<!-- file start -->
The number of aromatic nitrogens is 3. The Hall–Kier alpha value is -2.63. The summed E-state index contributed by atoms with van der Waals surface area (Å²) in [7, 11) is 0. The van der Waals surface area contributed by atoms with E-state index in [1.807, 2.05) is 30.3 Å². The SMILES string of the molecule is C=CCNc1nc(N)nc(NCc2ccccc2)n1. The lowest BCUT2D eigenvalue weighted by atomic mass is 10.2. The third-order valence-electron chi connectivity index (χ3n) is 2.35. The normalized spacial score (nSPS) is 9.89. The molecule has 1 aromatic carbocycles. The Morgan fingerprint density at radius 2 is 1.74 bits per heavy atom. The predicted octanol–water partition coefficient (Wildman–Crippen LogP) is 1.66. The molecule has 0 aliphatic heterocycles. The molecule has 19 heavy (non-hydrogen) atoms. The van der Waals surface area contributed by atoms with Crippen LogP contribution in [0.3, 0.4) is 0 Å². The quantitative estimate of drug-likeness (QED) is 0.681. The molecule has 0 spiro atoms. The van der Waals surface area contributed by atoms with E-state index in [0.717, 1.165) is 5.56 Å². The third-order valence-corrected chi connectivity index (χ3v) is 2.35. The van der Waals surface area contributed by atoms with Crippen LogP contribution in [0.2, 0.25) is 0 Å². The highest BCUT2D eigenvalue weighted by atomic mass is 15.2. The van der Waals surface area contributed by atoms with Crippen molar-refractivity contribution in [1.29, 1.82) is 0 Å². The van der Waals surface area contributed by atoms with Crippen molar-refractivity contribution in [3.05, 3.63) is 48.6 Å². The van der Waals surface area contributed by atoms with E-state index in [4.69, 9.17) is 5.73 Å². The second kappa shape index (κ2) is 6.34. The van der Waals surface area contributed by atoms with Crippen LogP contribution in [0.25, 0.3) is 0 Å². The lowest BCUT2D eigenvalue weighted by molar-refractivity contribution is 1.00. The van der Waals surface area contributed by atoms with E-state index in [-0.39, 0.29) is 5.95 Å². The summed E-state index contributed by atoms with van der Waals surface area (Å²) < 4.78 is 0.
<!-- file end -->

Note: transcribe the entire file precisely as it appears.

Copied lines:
The number of aromatic nitrogens is 3. The Hall–Kier alpha value is -2.63. The summed E-state index contributed by atoms with van der Waals surface area (Å²) in [7, 11) is 0. The van der Waals surface area contributed by atoms with E-state index in [1.807, 2.05) is 30.3 Å². The SMILES string of the molecule is C=CCNc1nc(N)nc(NCc2ccccc2)n1. The lowest BCUT2D eigenvalue weighted by atomic mass is 10.2. The third-order valence-electron chi connectivity index (χ3n) is 2.35. The normalized spacial score (nSPS) is 9.89. The molecule has 1 aromatic carbocycles. The Morgan fingerprint density at radius 2 is 1.74 bits per heavy atom. The predicted octanol–water partition coefficient (Wildman–Crippen LogP) is 1.66. The molecule has 0 aliphatic heterocycles. The molecule has 19 heavy (non-hydrogen) atoms. The van der Waals surface area contributed by atoms with Crippen LogP contribution in [0.3, 0.4) is 0 Å². The quantitative estimate of drug-likeness (QED) is 0.681. The molecule has 0 spiro atoms. The van der Waals surface area contributed by atoms with E-state index in [0.717, 1.165) is 5.56 Å². The third-order valence-corrected chi connectivity index (χ3v) is 2.35. The van der Waals surface area contributed by atoms with Crippen LogP contribution in [0.2, 0.25) is 0 Å². The highest BCUT2D eigenvalue weighted by atomic mass is 15.2. The van der Waals surface area contributed by atoms with Crippen molar-refractivity contribution in [1.29, 1.82) is 0 Å². The van der Waals surface area contributed by atoms with Crippen molar-refractivity contribution in [3.05, 3.63) is 48.6 Å². The van der Waals surface area contributed by atoms with E-state index in [4.69, 9.17) is 5.73 Å². The second kappa shape index (κ2) is 6.34. The van der Waals surface area contributed by atoms with Crippen LogP contribution in [0.25, 0.3) is 0 Å². The lowest BCUT2D eigenvalue weighted by molar-refractivity contribution is 1.00. The van der Waals surface area contributed by atoms with E-state index in [-0.39, 0.29) is 5.95 Å². The summed E-state index contributed by atoms with van der Waals surface area (Å²) < 4.78 is 0.